Too much or too little
10 June 2019 at 7:30 am
In Australia we use the words CV and resume interchangeably but there are some differences between the two, writes experienced recruiter Marilyn Jones.
In my last blog I talked about what not to do in your CV or resume. But do you know the difference between the two?
In Australia we use the words CV and resume interchangeably but they do have some slight differences – in the length, layout, and purpose of these documents.
A resume should be one to five pages maximum. Board CV’s should be a maximum of two pages. A CV has everything in it and is more inclined to academic type roles.
CVs include all information around publications, training, posters and more. There are also differences around industry versus government CVs or university applications, and nuances around them can make a big difference to how you are initially perceived.
Selection criteria are required for many university and government roles, although happily I have seen them reduce their requirements over the last year or so to look more at specific questions on your achievements instead.
Make sure you check the specific website or call to confirm what is required. I have had many a candidate call me a day or so before an application has to be submitted as they have not read or asked what was really required.
I have also had applications from people that do selection criteria when I have not asked for them. Don’t take on more work than you have to. I would have preferred them to pick up the phone and call me regarding the role and to qualify what was required.
My preference when assisting candidates, and I have seen this work well, is if you have an academic CV I suggest you have a resume of three to four pages highlighting your skills, capabilities and key achievements. You can then include an appendix that can be longer if needed with all the additional information. A scholarship summary in the resume can be helpful to highlight the key appendix components.
Different types of resumes:
You can choose between a chronological/historical resume or a skills/hybrid based resume.
A complete hybrid highlights your skills and aptitude in certain areas. It usually includes a short list of your roles and then the details of your roles are mixed up under different skill sets/aptitude areas. E.g. management, communication and any number of subheadings of aptitudes/skills.
A chronological resume lists your positions in reverse order, working backwards in your career. Under each position detail your role and key achievements.
A semi hybrid is my personal preference. It uses the chronological format with some initial hybrid formatting to highlight your aptitudes and skills.
Why is this my preferred choice?
- Because I can see what you have done at each role and it gives me a better comprehension of the level of expertise and career progression.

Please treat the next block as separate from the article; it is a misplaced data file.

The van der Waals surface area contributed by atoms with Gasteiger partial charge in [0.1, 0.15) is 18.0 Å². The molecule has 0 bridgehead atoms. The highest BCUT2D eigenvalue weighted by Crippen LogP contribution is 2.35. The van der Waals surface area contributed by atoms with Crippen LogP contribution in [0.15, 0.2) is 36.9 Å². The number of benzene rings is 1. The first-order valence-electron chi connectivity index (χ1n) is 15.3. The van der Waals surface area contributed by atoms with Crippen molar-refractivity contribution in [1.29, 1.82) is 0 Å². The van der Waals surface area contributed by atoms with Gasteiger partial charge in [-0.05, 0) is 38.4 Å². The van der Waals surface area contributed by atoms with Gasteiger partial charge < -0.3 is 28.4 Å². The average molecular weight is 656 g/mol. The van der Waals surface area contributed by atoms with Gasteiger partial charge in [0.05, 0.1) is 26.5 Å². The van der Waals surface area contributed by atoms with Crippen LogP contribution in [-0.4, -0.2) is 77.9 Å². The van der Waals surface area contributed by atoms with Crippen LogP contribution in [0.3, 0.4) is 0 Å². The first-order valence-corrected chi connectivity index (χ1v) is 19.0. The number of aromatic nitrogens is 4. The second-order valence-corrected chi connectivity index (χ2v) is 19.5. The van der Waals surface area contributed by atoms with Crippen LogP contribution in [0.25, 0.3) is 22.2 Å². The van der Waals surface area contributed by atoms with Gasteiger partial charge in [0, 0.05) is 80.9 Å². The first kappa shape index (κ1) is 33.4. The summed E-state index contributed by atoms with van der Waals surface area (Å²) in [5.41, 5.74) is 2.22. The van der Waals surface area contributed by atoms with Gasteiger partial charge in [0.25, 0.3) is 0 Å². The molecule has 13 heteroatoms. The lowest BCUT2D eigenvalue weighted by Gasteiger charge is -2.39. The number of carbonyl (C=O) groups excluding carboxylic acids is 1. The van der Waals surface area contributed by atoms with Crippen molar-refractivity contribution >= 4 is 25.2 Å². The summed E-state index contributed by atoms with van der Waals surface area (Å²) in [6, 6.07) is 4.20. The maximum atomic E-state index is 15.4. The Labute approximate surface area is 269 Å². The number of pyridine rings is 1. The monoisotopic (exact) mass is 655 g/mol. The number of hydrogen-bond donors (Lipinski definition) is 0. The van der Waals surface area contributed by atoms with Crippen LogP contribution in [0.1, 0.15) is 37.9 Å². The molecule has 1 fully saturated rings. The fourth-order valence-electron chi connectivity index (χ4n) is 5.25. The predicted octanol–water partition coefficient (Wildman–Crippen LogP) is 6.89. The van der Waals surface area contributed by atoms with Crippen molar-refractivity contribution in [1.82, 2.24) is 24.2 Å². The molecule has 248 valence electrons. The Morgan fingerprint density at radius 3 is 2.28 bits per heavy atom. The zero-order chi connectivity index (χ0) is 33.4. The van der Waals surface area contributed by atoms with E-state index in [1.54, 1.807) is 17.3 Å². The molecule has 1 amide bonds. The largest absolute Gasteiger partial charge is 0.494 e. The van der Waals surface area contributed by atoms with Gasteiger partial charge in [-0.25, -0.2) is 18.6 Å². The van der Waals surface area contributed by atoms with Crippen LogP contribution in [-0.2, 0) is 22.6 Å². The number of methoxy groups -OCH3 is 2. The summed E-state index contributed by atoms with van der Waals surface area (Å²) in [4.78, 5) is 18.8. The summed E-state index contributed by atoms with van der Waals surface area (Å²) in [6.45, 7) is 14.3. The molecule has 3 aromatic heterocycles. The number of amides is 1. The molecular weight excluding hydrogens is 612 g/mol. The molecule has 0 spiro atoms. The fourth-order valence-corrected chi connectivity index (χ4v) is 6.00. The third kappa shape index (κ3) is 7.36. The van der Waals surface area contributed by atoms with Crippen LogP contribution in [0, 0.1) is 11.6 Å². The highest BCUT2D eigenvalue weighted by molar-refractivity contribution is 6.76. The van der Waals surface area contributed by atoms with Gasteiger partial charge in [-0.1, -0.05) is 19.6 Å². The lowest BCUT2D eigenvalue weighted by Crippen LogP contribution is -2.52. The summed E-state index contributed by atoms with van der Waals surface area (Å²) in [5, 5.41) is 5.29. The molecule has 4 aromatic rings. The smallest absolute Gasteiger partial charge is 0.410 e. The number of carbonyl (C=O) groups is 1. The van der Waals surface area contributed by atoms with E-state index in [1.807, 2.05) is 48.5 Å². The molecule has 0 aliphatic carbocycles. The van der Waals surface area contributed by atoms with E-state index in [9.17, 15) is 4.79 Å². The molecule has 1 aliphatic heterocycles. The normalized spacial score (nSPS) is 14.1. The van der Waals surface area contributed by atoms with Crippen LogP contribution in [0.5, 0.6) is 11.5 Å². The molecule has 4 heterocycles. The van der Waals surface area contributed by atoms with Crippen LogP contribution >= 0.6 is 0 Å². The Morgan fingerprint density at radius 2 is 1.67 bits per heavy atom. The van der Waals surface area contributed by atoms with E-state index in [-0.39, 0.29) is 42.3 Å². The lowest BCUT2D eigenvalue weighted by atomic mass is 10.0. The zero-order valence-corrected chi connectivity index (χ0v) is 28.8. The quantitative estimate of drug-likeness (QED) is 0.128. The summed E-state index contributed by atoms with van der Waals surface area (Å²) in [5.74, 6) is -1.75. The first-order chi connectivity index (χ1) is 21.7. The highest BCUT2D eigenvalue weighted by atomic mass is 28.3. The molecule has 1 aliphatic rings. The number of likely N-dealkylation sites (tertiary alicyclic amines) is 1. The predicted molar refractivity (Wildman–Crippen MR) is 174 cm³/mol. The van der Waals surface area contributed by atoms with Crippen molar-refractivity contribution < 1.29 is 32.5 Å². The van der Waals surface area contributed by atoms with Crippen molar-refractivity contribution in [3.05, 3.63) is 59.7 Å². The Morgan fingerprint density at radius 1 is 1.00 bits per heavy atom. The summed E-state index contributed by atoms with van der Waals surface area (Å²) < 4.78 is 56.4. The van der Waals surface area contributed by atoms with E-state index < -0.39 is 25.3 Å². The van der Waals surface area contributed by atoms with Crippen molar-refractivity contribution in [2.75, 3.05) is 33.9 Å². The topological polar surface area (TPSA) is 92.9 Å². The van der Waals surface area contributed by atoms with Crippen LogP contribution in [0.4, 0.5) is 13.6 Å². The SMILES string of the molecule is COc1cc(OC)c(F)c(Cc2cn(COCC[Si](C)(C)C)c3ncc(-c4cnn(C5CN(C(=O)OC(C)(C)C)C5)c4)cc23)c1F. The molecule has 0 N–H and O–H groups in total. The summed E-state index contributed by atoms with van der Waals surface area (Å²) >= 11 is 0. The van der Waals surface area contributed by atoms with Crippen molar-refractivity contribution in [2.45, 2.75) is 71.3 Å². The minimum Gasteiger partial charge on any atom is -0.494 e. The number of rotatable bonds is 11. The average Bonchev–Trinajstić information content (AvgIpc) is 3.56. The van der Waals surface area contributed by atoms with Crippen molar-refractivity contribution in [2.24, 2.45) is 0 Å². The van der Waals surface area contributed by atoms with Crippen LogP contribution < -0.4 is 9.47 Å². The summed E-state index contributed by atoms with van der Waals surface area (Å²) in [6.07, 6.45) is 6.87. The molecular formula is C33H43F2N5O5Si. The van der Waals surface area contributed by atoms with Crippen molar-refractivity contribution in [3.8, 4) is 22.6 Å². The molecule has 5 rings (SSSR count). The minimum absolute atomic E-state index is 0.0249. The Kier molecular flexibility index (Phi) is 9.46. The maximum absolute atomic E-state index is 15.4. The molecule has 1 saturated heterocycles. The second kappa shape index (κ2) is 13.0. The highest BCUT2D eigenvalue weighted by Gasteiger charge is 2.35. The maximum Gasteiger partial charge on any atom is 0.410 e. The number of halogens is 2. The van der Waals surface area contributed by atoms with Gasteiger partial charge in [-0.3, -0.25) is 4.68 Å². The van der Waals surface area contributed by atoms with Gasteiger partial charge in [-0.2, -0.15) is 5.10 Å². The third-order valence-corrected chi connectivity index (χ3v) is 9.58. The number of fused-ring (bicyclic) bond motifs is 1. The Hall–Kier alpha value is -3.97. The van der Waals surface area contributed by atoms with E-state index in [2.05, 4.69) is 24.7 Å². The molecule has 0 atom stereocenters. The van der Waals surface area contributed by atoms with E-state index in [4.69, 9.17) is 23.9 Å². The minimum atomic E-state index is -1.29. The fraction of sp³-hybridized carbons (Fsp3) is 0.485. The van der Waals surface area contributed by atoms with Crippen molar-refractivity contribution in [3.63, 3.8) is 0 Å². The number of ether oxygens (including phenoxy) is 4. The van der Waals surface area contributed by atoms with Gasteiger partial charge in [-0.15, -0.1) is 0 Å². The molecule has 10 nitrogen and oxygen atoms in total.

- Complete hybrid resumes highlight your abilities and aptitude; however I cannot see which role it applies to and therefore the level of real expertise gained.
- By having some aptitudes and skills highlighted on the first page it gives a good eye catching start to your resume.
- I also like to see an employment summary of roles and companies on the front page. If you have a lot of roles you may want to include only the relevant top 6 and call this a selected career summary. This ensures I have a snapshot of you on the first most important page.
The first page is the most important and must catch the reader’s attention within the first 10 seconds so that you go into the “yes” or “maybe” list not the “no” pile.
Here are some other important things to remember:
- There is no such thing as a perfect resume.
- Everyone has a different opinion. Seek advice from a few people.
- The resume’s role is to get you to interview. You get the job, not the resume.
- Sell yourself. Be proud of your achievements.
- Ongoing change. It may take many days and weeks not just a few hours. Your goals may change and so should the resume.
- Create a master document to draw from. Over a period of time you will end up with multiple resumes for different roles, each tailored to the position or area that you wish to apply to.
- Revise your resume or CV each time you leave a role. In reality many people don’t do this – it is very easy to forget. At the very least keep the position description for future reference and/or document your key achievements.
About the author: Marilyn Jones is an executive recruiter experienced in resourcing staff for companies and assisting individuals with their careers. Working for both niche and multinational recruitment organisations, Jones has worked across multiple sectors in many industry and business sectors both in Australia and the UK.
Each fortnight Marilyn Jones will be exploring topics that are relevant to your career journey. She will be providing advice for job seekers entering and moving within the social sector. If you’d like insights into a particular topic, please email firstname.lastname@example.org.
Please note the views expressed are the opinion of Marilyn Jones and do not necessarily reflect the views of Pro Bono Australia, its staff or contributors.